I wish I could give you a definitive answer from the research on this matter. And neither I nor the athletes I have coached have ever used them so I can’t speak from experience either. Should you decide to give them a try please feel free to report your experience here with a comment.

1. Kahn SR, et al. 2003. Effect of graduated elastic compression stockings on leg symptoms and signs during exercise in patients with deep venous thrombosis: a randomized crossover trial. J Thromb Haemost 1(3): 494-499.
2. Jones NA, et al. 1980. A physiological study of elastic compression stockings in venous disorders of the leg. Br J Surg 67(8): 569-572.
3. Zajkowski PJ, et al. 2002. Compression stockings and venous function. Arch Surg 137(9): 1064-1068.
4. Ibegbuna V, et al. 2003. Effect of elastic compression stockings on venous hemodynamics during walking. J Vasc Surg 37(2): 420-425.
5. Ali A, et al. 2007. Graduated compression stockings: physiological and perceptual responses during and after exercise. J Sports Sci 25(4): 413-419.

Friday, October 26, 2007

Be Careful Out There

I was hit by a van today while riding. He was making right turn and either didn't have his turn signal on or I missed seeing it. Next thing you know I'm plastered against it. Nothing serious. Lost a little skin and ribs are quite sore. It'll be a while before I ride hard again, but hope to be back on it this weekend. Just a little more cautious at intersections now, however. That's twice this year I've been boinked at intersections when I made bad assumptions about drivers' intentions. I've gotten off easy both times. I think of myself as a safe rider until something like this happens. I could be safer. It's a dangerous world when you're on a bike surrounded by vehicles. Be careful.

Tuesday, October 16, 2007

Running Race Analysis

Here you can see a WKO+ running file for one of the triathlete's I coach. What you see is a red heart rate graph and a blue speed graph for a stand-alone half marathon (i.e., not part of a triathlon). He did what nearly all runners do--went out too fast thinking he could put time 'in the bank' for later on when he would slow down. You can see the blue line dropping until near the end as HR remains steady. What he actually did by going out so fast was to create enough acidosis-related fatigue that he was forced to slow down later. I find pacing one of the most difficult things there is to teach runners. I also learned from this file that his run FTP (functional threshold pace) was set too low so I bumped it up a little bit (faster pace) in his file. This race came at the end of the season so he was in good shape (high fitness) and well-rested (high form/low fatigue).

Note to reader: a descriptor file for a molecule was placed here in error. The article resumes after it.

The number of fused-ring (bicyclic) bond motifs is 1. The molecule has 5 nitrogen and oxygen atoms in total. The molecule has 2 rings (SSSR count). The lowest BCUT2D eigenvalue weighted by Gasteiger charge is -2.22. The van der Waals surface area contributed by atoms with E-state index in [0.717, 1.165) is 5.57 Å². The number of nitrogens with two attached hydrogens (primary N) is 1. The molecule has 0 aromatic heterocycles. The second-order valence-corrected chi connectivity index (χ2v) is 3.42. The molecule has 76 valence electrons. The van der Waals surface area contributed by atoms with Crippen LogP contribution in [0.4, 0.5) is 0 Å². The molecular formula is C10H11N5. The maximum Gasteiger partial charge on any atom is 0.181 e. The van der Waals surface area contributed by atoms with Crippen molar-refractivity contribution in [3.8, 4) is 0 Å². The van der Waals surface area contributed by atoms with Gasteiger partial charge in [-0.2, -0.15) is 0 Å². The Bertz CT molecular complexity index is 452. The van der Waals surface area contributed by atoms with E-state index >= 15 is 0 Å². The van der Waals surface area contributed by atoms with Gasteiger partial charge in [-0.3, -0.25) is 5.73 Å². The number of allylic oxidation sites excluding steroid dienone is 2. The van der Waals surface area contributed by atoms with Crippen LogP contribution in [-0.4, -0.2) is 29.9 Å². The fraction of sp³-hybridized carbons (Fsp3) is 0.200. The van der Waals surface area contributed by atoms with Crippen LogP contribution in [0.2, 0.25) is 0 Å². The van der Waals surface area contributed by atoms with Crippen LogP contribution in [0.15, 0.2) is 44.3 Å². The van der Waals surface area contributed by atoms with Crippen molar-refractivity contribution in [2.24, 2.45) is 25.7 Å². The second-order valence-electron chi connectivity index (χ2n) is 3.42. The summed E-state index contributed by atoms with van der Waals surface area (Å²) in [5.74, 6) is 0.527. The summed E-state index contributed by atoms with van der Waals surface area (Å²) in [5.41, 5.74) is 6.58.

Monday, October 1, 2007

More on Road Bike Posture

The accompanying picture is Jens Voight of team CSC. I have always liked his position on the road bike--hips rolled forward into the 'spilled-pelvis' position (described below), aerodynamic, back flat, head neutral, and comfortable reach to the bars. I suspect it's easy to set his bike due to his long femurs and long arms. He seems to be a natural for setting on a bike. His on-bike posture may serve as a model of what most of us should shoot for when setting up and riding a bike.